"A rhapsodic work. . . . Intricate and inventive." -The New Yorker

"Stunningly beautiful. . . . Full of magnificent people. . . . They are still haunting my house. I suspect they will be with me forever." -Anne Tyler, The Washington Post

"If Ralph Ellison's Invisible Man went underground, Toni Morrison's Milkman flies." -John Leonard, The New York Times Book Review

"It places Toni Morrison in the front rank of contemporary American writers. She has written a novel that will endure." -The Washington Post

"Lovely. . . . A delight, full of lyrical variety and allusiveness. . . . [An] exceptionally diverse novel." -The Atlantic Monthly

"Morrison is a terrific storyteller. . . . Her writing evokes the joyful richness of life." -Newsday

"Morrison dazzles. . . . She creates a black community strangely unto itself yet never out of touch with the white world. . . . With an ear as sharp as glass she has listened to the music of black talk and uses it as a palette knife to create black lives and to provide some of the best fictional dialogue around today." -The Nation

"A marvelous novel, the most moving I have read in ten years of reviewing." -Cleveland Plain Dealer

"Toni Morrison has created a fanciful world here. . . . She has an impeccable sense of emotional detail. She's the most sensible lyrical writer around today." -The Philadelphia Inquirer

"A fine novel exuberantly constructed. . . . So rich in its use of common speech, so sophisticated in its use of literary traditions and language from the Bible to Faulkner . . . it is also extremely funny." -The Hudson Review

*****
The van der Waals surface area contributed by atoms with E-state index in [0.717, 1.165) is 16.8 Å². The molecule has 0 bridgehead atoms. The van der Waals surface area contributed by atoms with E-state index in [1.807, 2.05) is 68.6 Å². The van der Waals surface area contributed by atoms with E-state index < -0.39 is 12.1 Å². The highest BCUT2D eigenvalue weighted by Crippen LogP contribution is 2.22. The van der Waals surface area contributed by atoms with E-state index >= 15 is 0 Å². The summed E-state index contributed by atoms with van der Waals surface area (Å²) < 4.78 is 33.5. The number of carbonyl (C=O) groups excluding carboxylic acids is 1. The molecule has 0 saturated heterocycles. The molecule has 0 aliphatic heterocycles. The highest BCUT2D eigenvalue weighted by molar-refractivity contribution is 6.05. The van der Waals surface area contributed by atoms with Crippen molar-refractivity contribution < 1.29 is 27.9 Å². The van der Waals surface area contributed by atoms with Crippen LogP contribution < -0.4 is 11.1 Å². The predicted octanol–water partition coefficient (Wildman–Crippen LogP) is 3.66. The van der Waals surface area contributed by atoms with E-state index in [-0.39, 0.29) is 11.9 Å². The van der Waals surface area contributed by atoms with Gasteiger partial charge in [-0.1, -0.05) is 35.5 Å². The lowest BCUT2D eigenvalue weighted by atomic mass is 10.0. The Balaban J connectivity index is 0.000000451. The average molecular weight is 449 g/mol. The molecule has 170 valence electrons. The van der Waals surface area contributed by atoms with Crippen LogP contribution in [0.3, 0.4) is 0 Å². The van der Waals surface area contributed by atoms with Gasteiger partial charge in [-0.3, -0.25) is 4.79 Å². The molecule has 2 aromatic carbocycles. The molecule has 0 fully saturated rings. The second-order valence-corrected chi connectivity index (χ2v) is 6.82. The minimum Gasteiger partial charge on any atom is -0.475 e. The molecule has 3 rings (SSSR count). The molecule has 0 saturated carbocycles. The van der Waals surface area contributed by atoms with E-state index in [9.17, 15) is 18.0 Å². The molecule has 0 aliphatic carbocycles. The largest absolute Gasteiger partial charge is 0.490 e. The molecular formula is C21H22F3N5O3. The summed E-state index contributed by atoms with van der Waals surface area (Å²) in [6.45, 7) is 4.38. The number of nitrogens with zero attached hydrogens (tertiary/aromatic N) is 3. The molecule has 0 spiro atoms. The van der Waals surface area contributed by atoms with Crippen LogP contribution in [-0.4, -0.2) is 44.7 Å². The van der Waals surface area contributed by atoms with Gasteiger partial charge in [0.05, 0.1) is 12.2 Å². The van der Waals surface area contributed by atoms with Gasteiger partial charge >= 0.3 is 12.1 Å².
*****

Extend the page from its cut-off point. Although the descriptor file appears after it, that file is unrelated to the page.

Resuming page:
"Toni Morrison is an extraordinarily good writer. Two pages into anything she writes one feels the power of her language and the emotional authority behind that language. . . . One closes the book warmed through by the richness of its sympathy, and by its breathtaking feel for the nature of sexual sorrow." -The Village Voice

"Morrison moves easily in and out of the lives and thoughts of her characters, luxuriating in the diversity of circumstances and personality, and revelling in the sound of their voices and of her own, which echoes and elaborates theirs." -The New Yorker

About the Author

Toni Morrison is the Robert F. Goheen Professor of Humanities at Princeton University. She has received the National Book Critics Circle Award and the Pulitzer Prize. In 1993 she was awarded the Nobel Prize in Literature. She lives in Rockland County, New York, and Princeton, New Jersey.

Editorial Reviews

“A rich, full novel. . . . It lifts us up [and] impresses itself upon us like a love affair.” — The New York Times Book Review “Exuberant. . . . An artistic vision that encompasses both a private and national heritage.” “A rhapsodic work. . . . Intricate and inventive.” — The New Yorker “Stunningly beautiful. . . . Full of magnificent people. . . . They are still haunting my house. I suspect they will be with me forever.” —Anne Tyler, The Washington Post “If Ralph Ellison’s Invisible Man went underground, Toni Morrison’s Milkman flies.” —John Leonard, The New York Times Book Review “It places Toni Morrison in the front rank of contemporary American writers. She has written a novel that will endure.” — The Washington Post “Lovely. . . . A delight, full of lyrical variety and allusiveness. . . . [An] exceptionally diverse novel.” — The Atlantic Monthly “Morrison is a terrific storyteller. . . . Her writing evokes the joyful richness of life.” — Newsday “Morrison dazzles. . . . She creates a black community strangely unto itself yet never out of touch with the white world. . . . With an ear as sharp as glass she has listened to the music of black talk and uses it as a palette knife to create black lives and to provide some of the best fictional dialogue around today.” — The Nation “A marvelous novel, the mos